UPDATED: April 24th, 2020 – Laws and standards are always changing. We will periodically update this post with new information as changes occur in the accessibility and ecommerce industry.
The Internet is one of the greatest inventions of our time; it empowers people to work, learn, communicate, and shop from anywhere in the world. What if you were unable to use the websites you need in order to do those things? This is a reality for many people.
With over a billion people (about 15% of the world’s population) living with some form of disability , and given the importance of the Internet in this digital age, operating an accessible site is more important now than ever before.
At CQL, we believe that an inclusive web is a better web, and that starts with making ecommerce websites accessible.
What is ADA Compliance as it Relates to Ecommerce?
If you’re starting to have conversations about accessibility, you have likely heard the terms “ADA Compliance” and “WCAG.” They are very different but it’s important to understand both.
ADA refers to the Americans with Disabilities Act, which is a civil rights law that was established in 1990 which prohibits discrimination based on disability. Unsurprisingly, a lot has changed since its inception. The Internet has become a pillar of modern digital society, and with the projected growth of retail ecommerce sales in the U.S., alone, over the next five years, it is clearly a disadvantage to not have access.
In response to the exponential increase in the number of websites, the multiple devices people can use to access their content, and the significant role that these technologies play in our daily lives, a set of web-specific accessibility guidelines were established in May 1999 (WCAG 1.0). The guidelines serve as the standard for making the web more accessible to, and equitable for, those with disabilities.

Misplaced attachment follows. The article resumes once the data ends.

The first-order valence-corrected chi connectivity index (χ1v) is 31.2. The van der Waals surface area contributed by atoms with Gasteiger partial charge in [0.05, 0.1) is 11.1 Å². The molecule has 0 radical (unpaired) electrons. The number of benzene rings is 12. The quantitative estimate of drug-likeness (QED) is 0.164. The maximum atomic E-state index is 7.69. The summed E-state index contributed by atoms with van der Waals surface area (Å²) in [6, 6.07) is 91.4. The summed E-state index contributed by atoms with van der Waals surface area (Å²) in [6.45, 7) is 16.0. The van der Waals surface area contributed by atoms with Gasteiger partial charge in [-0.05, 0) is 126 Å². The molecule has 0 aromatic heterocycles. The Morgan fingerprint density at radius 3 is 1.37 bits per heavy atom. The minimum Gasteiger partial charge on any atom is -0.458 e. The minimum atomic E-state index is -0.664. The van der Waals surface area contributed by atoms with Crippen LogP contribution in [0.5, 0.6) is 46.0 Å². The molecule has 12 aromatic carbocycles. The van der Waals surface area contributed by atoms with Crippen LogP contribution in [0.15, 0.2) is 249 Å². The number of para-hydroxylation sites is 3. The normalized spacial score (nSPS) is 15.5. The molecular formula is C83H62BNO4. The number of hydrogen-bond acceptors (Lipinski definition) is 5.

What is WCAG?
The Web Content Accessibility Guidelines (WCAG) are a set of accessibility standards published and maintained by the Web Accessibility Initiative (WAI) of the World Wide Web Consortium (W3C). While the original WCAG 1.0 guidelines were released in 1999, it wasn’t until much later that “WCAG” became a common acronym in the ecommerce industry.
In October of 2018, The U.S. Department of Justice released a letter stating that websites are places of public accommodation and must comply with the ADA. Shortly after, in December of 2018, the WCAG 2.0 standards were released, and many businesses started optimizing their websites for accessibility in accordance with these standards.
Benefits of an ADA-Compliant Ecommerce Website
As an ecommerce agency, CQL possesses unique insights into ecommerce trends and ideas due to the extensive client projects completed across a variety of industries. One of the trends that continues to hold true is the focus on optimizing websites for accessibility.
Your website is the most important asset of your ecommerce business. Your customers use your website to browse and buy your products, look up tracking information, find a store, manage their accounts, modify orders, contact customer service, check hours, and more. One in four adults in the U.S. lives with some form of disability , which means that if your site doesn’t meet the WCAG standards, then millions of people are potentially unable to interact with your company.
Let’s look at the benefits of an ADA-compliant ecommerce website. It can be used to:
- Increase your Audience: By operating an accessible website, you are opening your online business up to millions of potential customers who otherwise might not be able to transact business with you. By providing your customers with a great shopping experience, you can increase conversion rates, create raving fans, and increase your lifetime value to your customers. By ensuring your site’s accessibility, you are providing users with disabilities the same opportunity to have a positive interaction with your company that individuals who do not have a disability enjoy. Ultimately, this can translate into an even greater number of loyal customers.